Liverpool v Manchester United, Sunday 16th December, 16:00
Debacle in Spain
Although it was always unlikely that we’d top the group ahead of Juventus, it was irritating nonetheless to witness such a ponderous performance, especially as the Bianconeri did the unexpected and went and lost to Young Boys to open the door invitingly.
Mourinho’s substitutes did at least pay dividends as the English trio of Ashley Young, Jesse Lingard and Marcus Rashford were all instrumental in the latter’s goal a few minutes from time.
Those three will start according to Jose, plus inevitably David De Gea and Nemanja Matic, meaning that there’ll at least be some fight out there on the pitch this time around.
War of attrition
Mourinho likes a war of attrition.
Whether it was his Inter side digging in the trenches as they sought to prevent Barca from playing football, or spoiling Liverpool’s title bid in 2014 with that 2-0 victory where Gerrard infamously slipped, the 6-0 demolition job they inflicted upon Arsenal in Arsene Wenger’s 1,000th game in charge, or indeed the 3-2 derby win that made City wait for their title last term.
It might be bad that we’ve reached the point where a stalemate with the Reds could be celebrated, but Mourinho will waste no time reminding his opposite number who possesses the bigger trophy cabinet should our boys hold out to peg back their title ambitions.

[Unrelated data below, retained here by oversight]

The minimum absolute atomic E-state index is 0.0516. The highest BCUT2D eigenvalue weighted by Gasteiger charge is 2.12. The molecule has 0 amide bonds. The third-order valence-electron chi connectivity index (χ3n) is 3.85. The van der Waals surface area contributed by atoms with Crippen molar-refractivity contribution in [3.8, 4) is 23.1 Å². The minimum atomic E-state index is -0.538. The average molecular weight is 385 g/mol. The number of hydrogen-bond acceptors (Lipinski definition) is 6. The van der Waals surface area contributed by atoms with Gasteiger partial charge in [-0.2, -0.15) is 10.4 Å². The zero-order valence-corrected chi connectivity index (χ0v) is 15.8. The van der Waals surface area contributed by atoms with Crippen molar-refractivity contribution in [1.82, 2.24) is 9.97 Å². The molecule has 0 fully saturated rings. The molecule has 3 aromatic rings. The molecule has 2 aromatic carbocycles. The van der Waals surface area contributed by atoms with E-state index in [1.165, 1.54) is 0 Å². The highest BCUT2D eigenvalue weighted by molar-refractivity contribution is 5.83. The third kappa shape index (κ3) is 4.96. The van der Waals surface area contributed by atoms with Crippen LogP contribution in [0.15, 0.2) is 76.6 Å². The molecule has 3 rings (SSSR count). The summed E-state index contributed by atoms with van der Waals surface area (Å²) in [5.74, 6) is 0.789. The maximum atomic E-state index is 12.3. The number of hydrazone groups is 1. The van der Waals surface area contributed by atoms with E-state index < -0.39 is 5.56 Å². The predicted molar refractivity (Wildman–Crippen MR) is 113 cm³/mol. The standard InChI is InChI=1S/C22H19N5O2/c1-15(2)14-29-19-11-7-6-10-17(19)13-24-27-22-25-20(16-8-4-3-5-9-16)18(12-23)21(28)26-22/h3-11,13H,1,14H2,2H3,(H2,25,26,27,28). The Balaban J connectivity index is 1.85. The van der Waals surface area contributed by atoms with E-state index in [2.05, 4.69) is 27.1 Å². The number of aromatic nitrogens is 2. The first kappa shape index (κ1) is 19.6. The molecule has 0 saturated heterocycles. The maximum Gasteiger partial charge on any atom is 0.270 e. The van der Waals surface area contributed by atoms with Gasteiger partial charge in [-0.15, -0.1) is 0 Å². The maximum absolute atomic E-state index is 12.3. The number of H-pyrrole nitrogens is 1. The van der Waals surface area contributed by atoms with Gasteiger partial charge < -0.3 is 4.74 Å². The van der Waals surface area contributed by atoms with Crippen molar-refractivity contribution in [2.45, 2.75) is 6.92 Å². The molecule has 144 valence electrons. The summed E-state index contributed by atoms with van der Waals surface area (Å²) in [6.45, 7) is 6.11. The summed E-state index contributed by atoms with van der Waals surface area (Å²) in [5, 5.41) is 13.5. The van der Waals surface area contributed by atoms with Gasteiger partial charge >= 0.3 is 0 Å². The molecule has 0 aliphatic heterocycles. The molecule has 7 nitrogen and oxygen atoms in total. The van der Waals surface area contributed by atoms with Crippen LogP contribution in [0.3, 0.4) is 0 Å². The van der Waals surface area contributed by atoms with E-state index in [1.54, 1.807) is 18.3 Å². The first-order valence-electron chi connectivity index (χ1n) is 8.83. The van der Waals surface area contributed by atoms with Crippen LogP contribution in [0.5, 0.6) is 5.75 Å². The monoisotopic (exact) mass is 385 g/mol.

Mourinho has had some bitter encounters with Liverpool during his time with Chelsea, and might just on this occasion be the right man to act as the pantomime villain.
Reds’ defensive steel
We’ve been here before with Liverpool.
Last term, Mourinho resisted calls to attack from the off following a decent start to the season, with the subsequent goalless stalemate – our second at Anfield under Jose – knocking the wind out of our sails and killing any building momentum.
However, that then leaky Reds defence has been patched up with steel, as Alisson and Virgil van Dijk have helped form one of the most impenetrable defences the league has ever seen.
In fact, no team has conceded so few goals at this stage of a Premier League campaign, and if we weren’t prepared to attack the Reds under more favourable circumstances without those two pillars of reliability, can anyone expect Mourinho, given his history in these kinds of games, to do anything other than park the bus?
Since Klopp arrived on Merseyside, six of seven encounters between us in all competitions have seen fewer than three goals, with three of four at Anfield seeing just one goal or less.
Further, nine of Liverpool’s last 13 at home against ‘Bix Six’ sides in the league have seen fewer than three goals.
With that in mind, as well as recognition that going toe-to-toe with this Liverpool side would prove suicidal, this bears all the hallmarks of a Jose special.
*all odds are subject to change